☆★☆EXCLUSIVE☆★☆ Interview with MVP Loops
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What’s the name of your company?
We are MVP Loops and distribute our own brand of products as well as 3rd party brands.
How long have been in business?
We’ve been in business for 3 years.
Is selling loops a big business to be in?
The loop business can be very profitable if you are willing to work hard. Just like everything else in life success will be determined by the amount of work you are willing to put in.
Why are producers using loops more and more these days?
Producers have been using loops for a long time but these days it seems they are under more pressure to create music faster and more efficiently. They may have a TV show that they write for and those deadlines are tight. Or the style of music requested is out of their comfort zone. Say you produce mostly rock but you get a call that you have to write music for a dance club scene in the style of Lady GaGa for example for the next episode you can simply go to the site and pull up a kit that suits your needs. Recently I was talking to a customer who was looking for some big dance grooves like “On The Floor” by J-Lo. He usually does film scoring and he had to come up with a beat for a dance scene. He bought Pop Glory, got the job done and kept his client happy. A lot of beat makers buy loops also. They can create their own beats from them since they are all royalty free and sell the beats on their Soundclick pages etc. They are able to crank out lots of beats this way. Our Mix and Match selection allows you to buy single kits if you only need a specific thing for your production. We are the first loop company to offer this and it’s been very successful.
Why is there such big controversy about using loops?
Some people feel that you need to create everything from scratch all the time. In reality nobody ever does that. I learned to play guitar by listening to Hendrix,Santana and jazz guys like Wes Montgomery. Now when I play I ‘borrow’ ideas from those licks that I learned. I used them in a way that’s unique to me. It’s sort of like sampling on an instrument. Same thing applies in music production. We all borrow stuff from what we heard before. We are all inspired by other producers and try to recreate their sound somehow. Nowadays loops make it easier for producers to get a good sound real quick. Back in the day only a handful of guys had that ability but now you can go to a site like MVP Loops and buy kits that will have you sounding like a pro in no time.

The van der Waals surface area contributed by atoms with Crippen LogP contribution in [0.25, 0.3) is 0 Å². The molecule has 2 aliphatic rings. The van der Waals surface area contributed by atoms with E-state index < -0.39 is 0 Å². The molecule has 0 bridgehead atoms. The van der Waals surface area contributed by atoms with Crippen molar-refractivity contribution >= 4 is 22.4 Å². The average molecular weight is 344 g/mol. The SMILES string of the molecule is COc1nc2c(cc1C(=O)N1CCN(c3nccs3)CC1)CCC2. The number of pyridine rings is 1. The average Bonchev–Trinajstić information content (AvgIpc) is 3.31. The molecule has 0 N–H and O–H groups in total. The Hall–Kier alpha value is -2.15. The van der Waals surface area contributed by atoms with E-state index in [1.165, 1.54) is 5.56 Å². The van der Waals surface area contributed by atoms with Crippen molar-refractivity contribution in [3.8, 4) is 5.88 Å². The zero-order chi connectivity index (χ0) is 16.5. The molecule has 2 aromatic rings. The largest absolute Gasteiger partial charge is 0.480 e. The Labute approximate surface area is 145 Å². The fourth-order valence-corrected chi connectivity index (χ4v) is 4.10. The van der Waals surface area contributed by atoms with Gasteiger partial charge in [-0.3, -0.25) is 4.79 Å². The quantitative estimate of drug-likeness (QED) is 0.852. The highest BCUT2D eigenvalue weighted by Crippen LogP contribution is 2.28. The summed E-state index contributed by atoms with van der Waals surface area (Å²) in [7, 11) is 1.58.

Have any producer you know of made major placements using loops?
Polo Da Don had a huge hit with “Love In The Club” by Usher. That main line was a sample from Garageband. The beat from “Umbrella” by Rihanna is from Logic. Think about how many people own Logic and Garageband and have those same sounds as the producers of those big records. It still boils down to the creativity of the producer. You still have to write a great melody on top of that hot beat you just made. There are many other cases like that out there but producers are still shy about announcing that they used loops in their productions because of the stigma surrounding using loops.
What would you say to those that using loops is cheating?
Think about how many times “Funky Drummer” by James Brown was sampled and how many major hip hop records that drum loop is on. The producers couldn’t play drums so they sampled on of the the funkiest beats ever. Billy Squire’s “Big Beat” is another great example. Those two loops have birthed some of the most famous hip hop records ever. I view using loops in the same way as sampling but only now you are digging in a “virtual crate”. What’s the difference in using a sample from a record and using a loop that you bought to make a record? You didn’t play it yourself but you recognized that the sound was hot and you made something great with it. By using loops you find ideas that you like and piece them together to make a great song. You may not have serious keyboard or guitar skills etc but if you have a good ear you can always find the right loop to fit your song or chop things up and make them fit if you are really creative. I had a customer take one of our sounds from Screamin’ Synth Leads and mix it with a latin montuno piano riff and a sample of a salsa band that he recorded live at a gig. He added some 808 drums underneath and created what I call “Dirty South Salsa”. It was incredible. I couldn’t come up with something like that. He does a lot of work for MacDonalds, Chevy, Tyler Perry etc. He makes a lot of money using loops. It’s all how you use the tools that you have. I think producers have to embrace using loops as the “new sampling” since most can’t afford the 10k and up it costs to clear a sample these days. As I said before it’s all how you use the tools you have and in the end you still have to write a great piece of music.